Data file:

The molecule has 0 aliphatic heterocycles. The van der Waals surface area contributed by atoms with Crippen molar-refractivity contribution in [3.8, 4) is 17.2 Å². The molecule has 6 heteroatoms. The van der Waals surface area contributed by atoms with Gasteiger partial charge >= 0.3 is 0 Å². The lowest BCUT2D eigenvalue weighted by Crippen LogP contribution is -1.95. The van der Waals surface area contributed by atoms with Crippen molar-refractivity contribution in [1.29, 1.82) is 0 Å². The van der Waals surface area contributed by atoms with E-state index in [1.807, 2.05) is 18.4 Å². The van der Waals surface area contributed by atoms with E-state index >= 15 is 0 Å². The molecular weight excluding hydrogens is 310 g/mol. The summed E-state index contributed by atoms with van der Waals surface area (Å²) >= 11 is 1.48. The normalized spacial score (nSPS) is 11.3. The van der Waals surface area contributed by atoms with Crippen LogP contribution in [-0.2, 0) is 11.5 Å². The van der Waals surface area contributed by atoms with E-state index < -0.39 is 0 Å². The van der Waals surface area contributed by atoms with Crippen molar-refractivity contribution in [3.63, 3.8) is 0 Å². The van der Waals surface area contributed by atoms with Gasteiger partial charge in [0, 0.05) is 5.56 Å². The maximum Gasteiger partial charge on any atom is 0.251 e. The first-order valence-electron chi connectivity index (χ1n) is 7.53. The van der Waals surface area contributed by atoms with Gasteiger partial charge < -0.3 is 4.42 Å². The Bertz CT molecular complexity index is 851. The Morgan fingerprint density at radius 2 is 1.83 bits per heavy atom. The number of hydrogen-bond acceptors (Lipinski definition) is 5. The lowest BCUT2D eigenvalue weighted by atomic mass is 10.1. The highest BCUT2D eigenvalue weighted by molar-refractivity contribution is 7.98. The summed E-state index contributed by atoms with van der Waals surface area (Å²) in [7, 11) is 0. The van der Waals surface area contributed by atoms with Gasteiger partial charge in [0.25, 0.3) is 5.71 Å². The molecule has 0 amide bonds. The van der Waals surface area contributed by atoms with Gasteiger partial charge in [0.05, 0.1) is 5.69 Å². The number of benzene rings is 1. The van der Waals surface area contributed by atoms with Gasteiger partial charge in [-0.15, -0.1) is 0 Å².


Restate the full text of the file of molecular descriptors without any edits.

The molecule has 0 aliphatic heterocycles. The van der Waals surface area contributed by atoms with Crippen molar-refractivity contribution in [3.8, 4) is 17.2 Å². The molecule has 6 heteroatoms. The van der Waals surface area contributed by atoms with Gasteiger partial charge >= 0.3 is 0 Å². The lowest BCUT2D eigenvalue weighted by Crippen LogP contribution is -1.95. The van der Waals surface area contributed by atoms with Crippen molar-refractivity contribution in [1.29, 1.82) is 0 Å². The van der Waals surface area contributed by atoms with E-state index in [1.807, 2.05) is 18.4 Å². The van der Waals surface area contributed by atoms with E-state index >= 15 is 0 Å². The molecular weight excluding hydrogens is 310 g/mol. The summed E-state index contributed by atoms with van der Waals surface area (Å²) >= 11 is 1.48. The normalized spacial score (nSPS) is 11.3. The van der Waals surface area contributed by atoms with Crippen LogP contribution in [-0.2, 0) is 11.5 Å². The van der Waals surface area contributed by atoms with E-state index < -0.39 is 0 Å². The van der Waals surface area contributed by atoms with Crippen molar-refractivity contribution in [3.63, 3.8) is 0 Å². The van der Waals surface area contributed by atoms with Gasteiger partial charge in [0, 0.05) is 5.56 Å². The maximum Gasteiger partial charge on any atom is 0.251 e. The first-order valence-electron chi connectivity index (χ1n) is 7.53. The van der Waals surface area contributed by atoms with Gasteiger partial charge < -0.3 is 4.42 Å². The Bertz CT molecular complexity index is 851. The Morgan fingerprint density at radius 2 is 1.83 bits per heavy atom. The number of hydrogen-bond acceptors (Lipinski definition) is 5. The lowest BCUT2D eigenvalue weighted by atomic mass is 10.1. The highest BCUT2D eigenvalue weighted by molar-refractivity contribution is 7.98. The summed E-state index contributed by atoms with van der Waals surface area (Å²) in [7, 11) is 0. The van der Waals surface area contributed by atoms with Gasteiger partial charge in [0.25, 0.3) is 5.71 Å². The molecule has 0 amide bonds. The van der Waals surface area contributed by atoms with Gasteiger partial charge in [0.05, 0.1) is 5.69 Å². The number of benzene rings is 1. The van der Waals surface area contributed by atoms with Gasteiger partial charge in [-0.15, -0.1) is 0 Å².